I'm curious what you mean with this. Matlab was always fast with matrices (but my experience is now from 2 decades ago). The thing that was slow was loops. That is:

  for i = 1:100
    c(i) = a(i) + b(i);
would always be slower than this:

  c = a .+ b;
The trick in my work was to always find matrix/vector operations that were equivalent to my desired loop and conditional structures. I could improve execution by 100x or more for many programs doing this.

I use Octave to quickly plot graphs or do quick non-trivial calculations during my lectures.

Better than python because I don't have to import libraries.

MATLAB/Octave's main advantage over Python is that the syntax for manipulating matrices is way way way nicer. They also have a lot of toolboxes and maths related functions that would really take a long time to find/implement in Python.

MATLAB had another significant advantage over Python. Its plotting support is really really really good. Given how much time scientists spend making graphs it's hard to understate how important that is, or how much better MATLAB is at plotting than Python or Octave (or Julia).

I would actually say Python's matrix manipulation syntax is better, but Matlab's matrix literal syntax is much nicer and more minimal.

Having made hundreds/thousands of plots in each, I think Matplotlib's plotting is a bit better than Matlab's, especially for complex plots where you need control and have subfigures, etc. Matlab's 3D plots are better than Matplotlib's (which are fake-3D), but for sophisticated 3D visualisation Python has powerful options like VTK that Matlab can't really match.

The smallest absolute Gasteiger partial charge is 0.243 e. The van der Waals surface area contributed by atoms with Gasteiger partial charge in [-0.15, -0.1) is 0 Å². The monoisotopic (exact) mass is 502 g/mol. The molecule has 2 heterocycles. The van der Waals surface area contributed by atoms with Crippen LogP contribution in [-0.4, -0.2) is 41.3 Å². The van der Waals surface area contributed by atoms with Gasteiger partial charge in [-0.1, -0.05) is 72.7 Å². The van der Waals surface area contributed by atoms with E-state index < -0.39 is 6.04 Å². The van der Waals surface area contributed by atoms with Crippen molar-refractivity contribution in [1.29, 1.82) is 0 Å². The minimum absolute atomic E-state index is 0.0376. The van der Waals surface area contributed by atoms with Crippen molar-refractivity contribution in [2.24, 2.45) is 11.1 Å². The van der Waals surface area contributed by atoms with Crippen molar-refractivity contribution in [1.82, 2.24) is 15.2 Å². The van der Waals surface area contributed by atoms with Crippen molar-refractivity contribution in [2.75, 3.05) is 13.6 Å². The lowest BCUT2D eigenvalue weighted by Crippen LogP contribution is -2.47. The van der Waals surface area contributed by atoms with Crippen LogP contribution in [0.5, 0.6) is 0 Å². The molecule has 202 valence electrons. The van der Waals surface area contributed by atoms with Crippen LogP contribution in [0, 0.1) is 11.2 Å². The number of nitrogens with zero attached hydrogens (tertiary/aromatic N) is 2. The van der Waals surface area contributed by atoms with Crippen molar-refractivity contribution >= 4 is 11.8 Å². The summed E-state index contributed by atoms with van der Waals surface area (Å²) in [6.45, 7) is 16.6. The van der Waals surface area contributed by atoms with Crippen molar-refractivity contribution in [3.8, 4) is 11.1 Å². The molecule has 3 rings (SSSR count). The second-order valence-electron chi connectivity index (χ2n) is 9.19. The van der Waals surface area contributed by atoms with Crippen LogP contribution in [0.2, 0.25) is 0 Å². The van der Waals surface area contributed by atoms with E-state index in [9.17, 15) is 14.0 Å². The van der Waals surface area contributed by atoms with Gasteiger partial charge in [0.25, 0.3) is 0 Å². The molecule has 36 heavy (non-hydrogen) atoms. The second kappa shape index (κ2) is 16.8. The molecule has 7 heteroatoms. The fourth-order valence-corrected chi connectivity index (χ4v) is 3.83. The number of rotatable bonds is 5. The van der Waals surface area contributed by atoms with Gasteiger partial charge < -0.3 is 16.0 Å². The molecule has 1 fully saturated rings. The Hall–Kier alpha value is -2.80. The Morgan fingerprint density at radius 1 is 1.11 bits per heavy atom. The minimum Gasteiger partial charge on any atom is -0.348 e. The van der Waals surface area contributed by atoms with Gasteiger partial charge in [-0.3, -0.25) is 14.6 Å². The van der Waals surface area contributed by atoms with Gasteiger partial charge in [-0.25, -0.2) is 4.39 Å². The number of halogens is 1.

In my experience matplotlib has surpassed MATLAB's plotting functions for most use cases. It's just so much more powerful.

> how much better MATLAB is at plotting than Python or Octave (or Julia).

To make sure I’m understanding you correctly, you’re saying Matlab is much better at plotting than Octave? I’ve only ever used the latter, so I guess that would be one reason to consider switching to the former.

Last time I tried a few years ago, Octave couldn't hold a candle to Matlab's plotting functions. It's a different league.

Interesting. My experience has been the exact opposite. The quality of matlab's plots paled compared to that of Octave's.

Didn't really notice any major difference in quality... I was talking ease-of-use and richness of options.

What quality differences do you refer to?

Octave's plots are missing some property editor and GUI tools which can be quite annoying. Like the brush or regression tool.

I have always used Octave and never Matlab. The professor who introduced me to Octave some 15 years ago was quite the free software activist and did not even tell us that it was a clone.

Today, I am a heavy user of Octave's linear algebra algorithms for large sparse matrices. I also use Python/numpy for other things, and sometimes for linear algebra too (due to the insistence of my coworkers), but it is much less pleasurable and quite annoying. Also, the linear solvers in scipy are sub-par compared to the state of the art solvers in Octave. Once, we found a well-conditioned 6x6 system that linalg.solve failed to solve!

As an aside, I have never used Octave for plotting, and I hate the gui interface; my use case is 100% non-interactive, using scripts.